Enabling OpenWRT’s NTP Server

Normally, I configure my systems to synchronize their clocks over NTP to one of the NTP Pool servers. However, due to the load-balanced nature of the NTP Pool, clients must use fully qualified domain names in order to synchronize with NTP Servers. Most of the time, this isn’t a problem – most NTP clients fully support using FQDNs as opposed to IPs. However, a minority of clients, usually those in embedded hardware, only allow IPs to be used.

I don’t want to hardcode an external NTP server IP in to these systems, so I need a local NTP server on my network. OpenWRT’s NTP client already synchronizes with the NTP pool, so making it also act as a NTP server for internal clients is ideal. OpenWRT’s default client is the busybox NTP client, which can also act as a server – no need to install additional packages! However, by default OpenWRT only enables it as a client and not a server, but activating the server is rather simple.

  1. Edit /etc/config/system . Unfortunately, the NTP server isn’t configurable via the web interface so you’ll have to use the command line.
  2. Find the config timeserver ‘ntp’ section. Underneath the existing NTP server configuration add the configuration option option enable_server ‘1’ . Save the file and quit.
  3. Restart the NTP service using the command /etc/init.d/sysntpd restart .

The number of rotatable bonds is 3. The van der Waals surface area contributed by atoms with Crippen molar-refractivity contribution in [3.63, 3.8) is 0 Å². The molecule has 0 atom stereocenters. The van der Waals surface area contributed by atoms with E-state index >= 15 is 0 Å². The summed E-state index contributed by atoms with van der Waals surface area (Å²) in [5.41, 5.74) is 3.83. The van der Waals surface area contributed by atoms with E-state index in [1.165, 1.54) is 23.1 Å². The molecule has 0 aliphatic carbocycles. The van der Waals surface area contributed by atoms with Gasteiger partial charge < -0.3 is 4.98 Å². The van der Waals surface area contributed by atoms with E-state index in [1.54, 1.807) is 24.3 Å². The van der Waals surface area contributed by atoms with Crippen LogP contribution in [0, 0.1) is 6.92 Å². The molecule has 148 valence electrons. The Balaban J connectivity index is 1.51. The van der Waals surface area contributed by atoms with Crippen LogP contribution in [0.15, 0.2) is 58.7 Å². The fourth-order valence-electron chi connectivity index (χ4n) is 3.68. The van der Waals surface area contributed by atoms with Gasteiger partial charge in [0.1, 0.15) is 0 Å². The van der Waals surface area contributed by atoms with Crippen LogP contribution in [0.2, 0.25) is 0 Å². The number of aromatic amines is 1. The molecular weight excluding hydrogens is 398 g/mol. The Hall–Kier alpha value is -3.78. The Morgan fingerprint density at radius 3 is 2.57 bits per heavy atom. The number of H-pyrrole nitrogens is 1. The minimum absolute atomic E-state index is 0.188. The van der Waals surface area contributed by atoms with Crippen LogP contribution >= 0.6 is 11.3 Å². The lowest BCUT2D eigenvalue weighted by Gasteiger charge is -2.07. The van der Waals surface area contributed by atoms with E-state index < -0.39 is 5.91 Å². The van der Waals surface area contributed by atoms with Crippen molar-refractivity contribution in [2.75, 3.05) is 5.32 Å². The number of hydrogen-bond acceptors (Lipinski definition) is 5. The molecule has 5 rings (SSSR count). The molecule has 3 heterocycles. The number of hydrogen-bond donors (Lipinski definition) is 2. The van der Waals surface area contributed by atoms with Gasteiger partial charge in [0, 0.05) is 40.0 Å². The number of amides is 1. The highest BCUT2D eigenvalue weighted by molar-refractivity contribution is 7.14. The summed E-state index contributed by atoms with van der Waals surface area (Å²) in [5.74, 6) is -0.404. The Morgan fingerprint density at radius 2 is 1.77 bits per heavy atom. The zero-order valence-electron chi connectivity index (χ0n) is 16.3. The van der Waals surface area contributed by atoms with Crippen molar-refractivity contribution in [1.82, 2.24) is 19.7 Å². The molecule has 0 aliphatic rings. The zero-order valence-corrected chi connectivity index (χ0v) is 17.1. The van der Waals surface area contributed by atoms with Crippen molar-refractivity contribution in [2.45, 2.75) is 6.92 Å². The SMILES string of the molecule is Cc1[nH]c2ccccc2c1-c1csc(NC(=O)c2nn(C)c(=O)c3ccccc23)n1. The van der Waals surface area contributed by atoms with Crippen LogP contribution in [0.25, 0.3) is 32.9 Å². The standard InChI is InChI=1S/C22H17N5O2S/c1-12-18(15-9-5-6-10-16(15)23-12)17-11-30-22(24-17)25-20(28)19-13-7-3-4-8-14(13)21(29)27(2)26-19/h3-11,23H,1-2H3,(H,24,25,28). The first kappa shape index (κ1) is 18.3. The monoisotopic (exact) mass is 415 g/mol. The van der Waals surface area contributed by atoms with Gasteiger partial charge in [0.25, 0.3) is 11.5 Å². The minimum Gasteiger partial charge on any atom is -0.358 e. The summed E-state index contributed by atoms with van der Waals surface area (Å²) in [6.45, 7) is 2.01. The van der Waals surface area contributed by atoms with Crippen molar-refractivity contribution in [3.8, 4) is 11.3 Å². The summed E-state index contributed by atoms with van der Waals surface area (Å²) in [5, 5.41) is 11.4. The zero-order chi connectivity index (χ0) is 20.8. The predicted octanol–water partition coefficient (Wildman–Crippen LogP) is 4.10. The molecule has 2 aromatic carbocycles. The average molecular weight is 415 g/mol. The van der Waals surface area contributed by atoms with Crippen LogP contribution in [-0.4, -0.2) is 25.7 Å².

4. Done! OpenWRT will now act as a local timeserver.

To verify that the server really is active, you can grep  the output of ps for ntpd . If the configuration was applied successfully, ntpd  should have be running with the -l  flag. Using another system, you could also query it using ntpdate -q hostname , which will query the server and tell you the current offset of your local clock.

Although this won’t be as accurate as synchronizing directly with one of the NTP Pool servers, it should be more than accurate enough for most needs – with sub-second accuracy.

This was tested on OpenWRT Chaos Calmer 15.05, but should work with OpenWRT Backfire 10.3.1 onwards as per the documentation.

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2 Responses

  1. kirchnet says:

    It looks like you need to set the client to port 123 when listening to the NTP UDP package from OpenWRT. Is that correct?

  2. Vegz78 says:

    Worked like a charm, thanks!

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